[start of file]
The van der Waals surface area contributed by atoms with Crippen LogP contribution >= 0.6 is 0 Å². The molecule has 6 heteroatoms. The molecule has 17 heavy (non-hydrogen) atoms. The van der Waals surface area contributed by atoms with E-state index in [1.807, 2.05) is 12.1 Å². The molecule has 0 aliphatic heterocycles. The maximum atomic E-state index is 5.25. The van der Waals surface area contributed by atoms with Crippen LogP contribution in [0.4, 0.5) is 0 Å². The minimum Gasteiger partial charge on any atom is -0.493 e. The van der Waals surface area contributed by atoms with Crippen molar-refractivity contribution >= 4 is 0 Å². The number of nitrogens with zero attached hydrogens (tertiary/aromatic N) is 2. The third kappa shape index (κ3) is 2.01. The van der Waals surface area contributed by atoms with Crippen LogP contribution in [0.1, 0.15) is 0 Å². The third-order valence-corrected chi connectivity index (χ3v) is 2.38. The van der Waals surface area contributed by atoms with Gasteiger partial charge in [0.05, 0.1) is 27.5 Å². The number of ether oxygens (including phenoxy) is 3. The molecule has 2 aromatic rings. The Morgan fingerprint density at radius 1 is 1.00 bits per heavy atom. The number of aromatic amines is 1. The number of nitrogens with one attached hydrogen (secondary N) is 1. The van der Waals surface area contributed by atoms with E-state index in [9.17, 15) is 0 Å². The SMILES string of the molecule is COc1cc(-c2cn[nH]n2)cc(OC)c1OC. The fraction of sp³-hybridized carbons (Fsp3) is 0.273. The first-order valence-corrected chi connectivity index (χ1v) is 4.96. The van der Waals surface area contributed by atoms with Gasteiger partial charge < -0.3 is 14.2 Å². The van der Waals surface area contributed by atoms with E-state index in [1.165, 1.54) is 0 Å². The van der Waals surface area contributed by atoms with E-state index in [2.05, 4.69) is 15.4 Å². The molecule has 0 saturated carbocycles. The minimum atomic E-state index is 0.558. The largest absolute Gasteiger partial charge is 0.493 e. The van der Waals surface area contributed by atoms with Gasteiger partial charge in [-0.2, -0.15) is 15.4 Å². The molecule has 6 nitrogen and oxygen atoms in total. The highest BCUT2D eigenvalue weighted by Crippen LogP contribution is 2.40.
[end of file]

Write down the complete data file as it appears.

The van der Waals surface area contributed by atoms with Crippen LogP contribution >= 0.6 is 0 Å². The molecule has 6 heteroatoms. The molecule has 17 heavy (non-hydrogen) atoms. The van der Waals surface area contributed by atoms with E-state index in [1.807, 2.05) is 12.1 Å². The molecule has 0 aliphatic heterocycles. The maximum atomic E-state index is 5.25. The van der Waals surface area contributed by atoms with Crippen LogP contribution in [0.4, 0.5) is 0 Å². The minimum Gasteiger partial charge on any atom is -0.493 e. The van der Waals surface area contributed by atoms with Crippen molar-refractivity contribution >= 4 is 0 Å². The number of nitrogens with zero attached hydrogens (tertiary/aromatic N) is 2. The third kappa shape index (κ3) is 2.01. The van der Waals surface area contributed by atoms with Crippen LogP contribution in [0.1, 0.15) is 0 Å². The third-order valence-corrected chi connectivity index (χ3v) is 2.38. The van der Waals surface area contributed by atoms with Gasteiger partial charge in [0.05, 0.1) is 27.5 Å². The number of ether oxygens (including phenoxy) is 3. The molecule has 2 aromatic rings. The Morgan fingerprint density at radius 1 is 1.00 bits per heavy atom. The number of aromatic amines is 1. The number of nitrogens with one attached hydrogen (secondary N) is 1. The van der Waals surface area contributed by atoms with E-state index in [9.17, 15) is 0 Å². The SMILES string of the molecule is COc1cc(-c2cn[nH]n2)cc(OC)c1OC. The fraction of sp³-hybridized carbons (Fsp3) is 0.273. The first-order valence-corrected chi connectivity index (χ1v) is 4.96. The van der Waals surface area contributed by atoms with Gasteiger partial charge < -0.3 is 14.2 Å². The van der Waals surface area contributed by atoms with E-state index in [1.165, 1.54) is 0 Å². The van der Waals surface area contributed by atoms with E-state index in [2.05, 4.69) is 15.4 Å². The molecule has 0 saturated carbocycles. The minimum atomic E-state index is 0.558. The largest absolute Gasteiger partial charge is 0.493 e. The van der Waals surface area contributed by atoms with Gasteiger partial charge in [-0.2, -0.15) is 15.4 Å². The molecule has 6 nitrogen and oxygen atoms in total. The highest BCUT2D eigenvalue weighted by Crippen LogP contribution is 2.40.